abstract = "This paper reviews key aspects of the relationship of diet to coronary heart disease, as demonstrated in epidemiologic and other research over the last 25 or more years. It summarizes the extensive findings that have demonstrated an etiologically significant association among dietary lipid, serum cholesterol, and coronary heart disease; between caloric imbalance and two of the major CHD risk factors, hypertension and hypercholesterolemia; on the relationship between habitual diet high in sodium and hypertension. It also reviews the data on the relationship of habitual dietary lipid intake of individuals within a population to the serum cholesterol and CHD risk of individuals, indicating that valid positive findings in this area are consistent with evidence from cross-population epidemiologic studies, controlled experiments on diet change in man, and findings from animal research. It delineates the controlled experiments on diet change in man, and findings from animal research. It delineates the methodological problems that have stood in the way of the sound elucidation of this matter, and of the similar ones making it difficult to fully resolve the issue of the relationship of habitual dietary sodium intake of individuals within a population to their blood pressure. It reviews recent findings on the relationship of diet, particularly dietary lipid and calorie balance, to fractions of plasma total cholesterol, i.e., LDL-cholesterol, VLDL-cholesterol, and HDL-cholesterol, and summarizes the evidence indicating that recommendations for improved nutrition in the United States--emphasizing sizable reduction in saturated fat and cholesterol intake, moderate decrease in intake of total fat and of refined and processed sugars, and of calories for overweight persons--produce changes in plasma lipidlipoprotein levels that are favorable in all respects. Finally, it summarizes the findings with respect to the marked decline in mortality from coronary heart disease, stroke, all cardiovascular diseases, and all causes in the United States from 1968 to 1978, and presents evidence indicating that improvements in life style (eating, smoking, and exercise habits) and control of high blood pressure have contributed significantly to these trends.",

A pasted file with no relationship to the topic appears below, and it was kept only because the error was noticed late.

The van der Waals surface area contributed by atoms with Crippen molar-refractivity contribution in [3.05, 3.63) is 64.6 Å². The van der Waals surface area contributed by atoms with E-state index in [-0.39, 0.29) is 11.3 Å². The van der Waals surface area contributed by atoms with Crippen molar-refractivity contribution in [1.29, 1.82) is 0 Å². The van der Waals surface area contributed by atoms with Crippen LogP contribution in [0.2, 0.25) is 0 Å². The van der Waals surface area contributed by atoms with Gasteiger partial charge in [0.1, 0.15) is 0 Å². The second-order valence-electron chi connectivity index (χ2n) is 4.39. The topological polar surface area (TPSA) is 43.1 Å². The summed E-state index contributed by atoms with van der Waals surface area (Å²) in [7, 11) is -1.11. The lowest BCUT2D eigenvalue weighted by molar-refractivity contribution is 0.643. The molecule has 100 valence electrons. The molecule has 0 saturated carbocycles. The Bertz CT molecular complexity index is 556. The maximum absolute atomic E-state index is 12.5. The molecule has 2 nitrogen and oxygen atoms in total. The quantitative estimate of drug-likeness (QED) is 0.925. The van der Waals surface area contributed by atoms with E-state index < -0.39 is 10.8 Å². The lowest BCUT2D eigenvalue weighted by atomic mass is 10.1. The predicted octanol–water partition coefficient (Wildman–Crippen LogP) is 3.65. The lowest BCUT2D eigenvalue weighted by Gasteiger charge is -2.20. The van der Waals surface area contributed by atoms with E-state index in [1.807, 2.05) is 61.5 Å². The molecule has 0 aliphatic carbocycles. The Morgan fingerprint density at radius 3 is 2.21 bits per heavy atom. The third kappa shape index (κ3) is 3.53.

author = "J. Stamler",
year = "1982",
month = "1",
day = "1",
doi = "10.2307/2529859",
language = "English (US)",
volume = "38 Suppl",
pages = "95--118",
journal = "Biometrics",
issn = "0006-341X",
publisher = "Wiley-Blackwell",

}

Diet and coronary heart disease. / Stamler, J.

In: Biometrics, Vol. 38 Suppl, 01.01.1982, p. 95-118.

Research output: Contribution to journalReview article

TY - JOUR

T1 - Diet and coronary heart disease.

AU - Stamler, J.

PY - 1982/1/1

Y1 - 1982/1/1